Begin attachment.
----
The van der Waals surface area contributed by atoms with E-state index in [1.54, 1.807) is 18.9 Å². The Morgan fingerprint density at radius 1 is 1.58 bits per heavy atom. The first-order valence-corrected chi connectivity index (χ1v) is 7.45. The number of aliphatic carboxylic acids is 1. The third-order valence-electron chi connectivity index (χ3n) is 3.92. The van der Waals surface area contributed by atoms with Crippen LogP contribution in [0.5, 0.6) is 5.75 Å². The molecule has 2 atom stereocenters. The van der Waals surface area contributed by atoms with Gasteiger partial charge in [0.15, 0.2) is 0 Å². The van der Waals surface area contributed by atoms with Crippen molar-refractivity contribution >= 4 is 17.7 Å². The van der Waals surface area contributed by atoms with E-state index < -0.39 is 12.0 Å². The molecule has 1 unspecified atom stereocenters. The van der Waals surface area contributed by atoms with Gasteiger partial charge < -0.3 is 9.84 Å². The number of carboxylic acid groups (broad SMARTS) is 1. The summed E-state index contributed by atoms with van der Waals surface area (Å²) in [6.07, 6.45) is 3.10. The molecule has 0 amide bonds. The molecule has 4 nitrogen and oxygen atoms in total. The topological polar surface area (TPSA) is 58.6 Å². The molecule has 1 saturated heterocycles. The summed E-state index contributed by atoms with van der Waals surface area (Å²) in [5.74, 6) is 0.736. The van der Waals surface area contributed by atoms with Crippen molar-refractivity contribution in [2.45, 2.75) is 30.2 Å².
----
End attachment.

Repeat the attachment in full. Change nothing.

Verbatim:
The van der Waals surface area contributed by atoms with E-state index in [1.54, 1.807) is 18.9 Å². The Morgan fingerprint density at radius 1 is 1.58 bits per heavy atom. The first-order valence-corrected chi connectivity index (χ1v) is 7.45. The number of aliphatic carboxylic acids is 1. The third-order valence-electron chi connectivity index (χ3n) is 3.92. The van der Waals surface area contributed by atoms with Crippen LogP contribution in [0.5, 0.6) is 5.75 Å². The molecule has 2 atom stereocenters. The van der Waals surface area contributed by atoms with Gasteiger partial charge in [0.15, 0.2) is 0 Å². The van der Waals surface area contributed by atoms with Crippen molar-refractivity contribution >= 4 is 17.7 Å². The van der Waals surface area contributed by atoms with E-state index < -0.39 is 12.0 Å². The molecule has 1 unspecified atom stereocenters. The van der Waals surface area contributed by atoms with Gasteiger partial charge < -0.3 is 9.84 Å². The number of carboxylic acid groups (broad SMARTS) is 1. The summed E-state index contributed by atoms with van der Waals surface area (Å²) in [6.07, 6.45) is 3.10. The molecule has 0 amide bonds. The molecule has 4 nitrogen and oxygen atoms in total. The topological polar surface area (TPSA) is 58.6 Å². The molecule has 1 saturated heterocycles. The summed E-state index contributed by atoms with van der Waals surface area (Å²) in [5.74, 6) is 0.736. The van der Waals surface area contributed by atoms with Crippen molar-refractivity contribution in [2.45, 2.75) is 30.2 Å².